Our neighbor Norm Wright found this 1976 MGB in Manchester, Vermont, still resplendid in its original bracken paint, but needing a clutch, tires and some other titivation. Speaking strictly personally, I’m kind of partial to some of the colors seemingly left by the wayside such as this car displays, like, say any MGA still wearing, or at least close to, it’s original Alamo Beige. Most recently, we changed out the brake master cylinder, and hey, it goes pretty good.
Later MGB master cylinders with their PDWA switch and three brake lines can be kind of a fiddly installation, and creating good access makes the job much easier. ALWAYS start the brake lines by hand before using a wrench. We begin with the one on the bottom before we even slide it over the brake servo studs, and use Vice Grips GENTLY to help line up the other two pipes. If you’re not sure about whether the servo has turned into a brake fluid sump for a leaky master cylinder, undo the vacuum line from the manifold and use it as a putative drain pipe.
Take special note of the wet paper towel (brake fluid is the solvent for paint, and water the solvent for brake fluid) and the fluorescent drop light which can’t become an ignition source for the fuel in the carburetor.
In other MGB news, Reilly has been sorting thru some diverse issues with a 1972 MGB of generally good character. One of the items for attention was tracing the source of a very hot fuse protecting functions which are switched thru the ignition like the wipers & turn signals. We call it the “green” fuse.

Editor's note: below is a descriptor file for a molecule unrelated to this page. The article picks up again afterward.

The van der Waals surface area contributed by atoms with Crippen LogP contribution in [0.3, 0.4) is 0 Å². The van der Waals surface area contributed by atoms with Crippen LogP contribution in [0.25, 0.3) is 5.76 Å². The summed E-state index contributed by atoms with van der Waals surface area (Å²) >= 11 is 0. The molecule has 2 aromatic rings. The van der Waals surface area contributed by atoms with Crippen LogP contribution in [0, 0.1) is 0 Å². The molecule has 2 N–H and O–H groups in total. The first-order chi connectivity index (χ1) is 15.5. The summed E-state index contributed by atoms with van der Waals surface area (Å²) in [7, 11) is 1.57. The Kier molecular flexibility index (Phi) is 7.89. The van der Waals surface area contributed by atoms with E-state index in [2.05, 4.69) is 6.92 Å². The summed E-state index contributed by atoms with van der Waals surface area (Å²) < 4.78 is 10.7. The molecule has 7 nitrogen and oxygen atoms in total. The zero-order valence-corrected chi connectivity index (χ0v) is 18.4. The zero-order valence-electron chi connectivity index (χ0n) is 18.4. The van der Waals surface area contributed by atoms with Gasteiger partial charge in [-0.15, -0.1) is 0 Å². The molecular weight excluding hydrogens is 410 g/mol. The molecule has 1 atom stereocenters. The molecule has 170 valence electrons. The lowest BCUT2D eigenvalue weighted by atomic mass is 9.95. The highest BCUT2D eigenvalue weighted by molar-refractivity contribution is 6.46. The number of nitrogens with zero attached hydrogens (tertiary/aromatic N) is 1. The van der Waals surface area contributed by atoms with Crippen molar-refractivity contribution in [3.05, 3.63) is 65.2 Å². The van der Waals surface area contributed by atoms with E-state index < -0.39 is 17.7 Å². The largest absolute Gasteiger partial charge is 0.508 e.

The first obvious fault was the installation of a 35 amp Parts Store fuse. The correct Lucas-style fuse allows a 35 amp surge, but only 17 amps continuously, (17/35). However the ultimate culprit, pictured above, was in the trunk. A black wire (always ground) plugged into the snap connector for the brake lights, which are of course green wires and therefore hot when the brake light switch is on.
Sticking calipers were another complaint. Dealing with calipers is made a whole lot easier if you first remove the brake pads and then pump the pistons out against the brake rotors. Sometimes they’ll pull out at that point, but when they don’t we center drill & tap the pistons and use a hex bolt as an extractor.
It’s also considered to be good etiquette to clean & repack the front wheel bearings at the same time. We’re guessing these wheel bearings were last serviced some time around 1980.
This MGB is due back in Washington, Vermont this weekend, and from there we’re off to Stowe to recover a very spanky series 2 E-type. Stay tuned.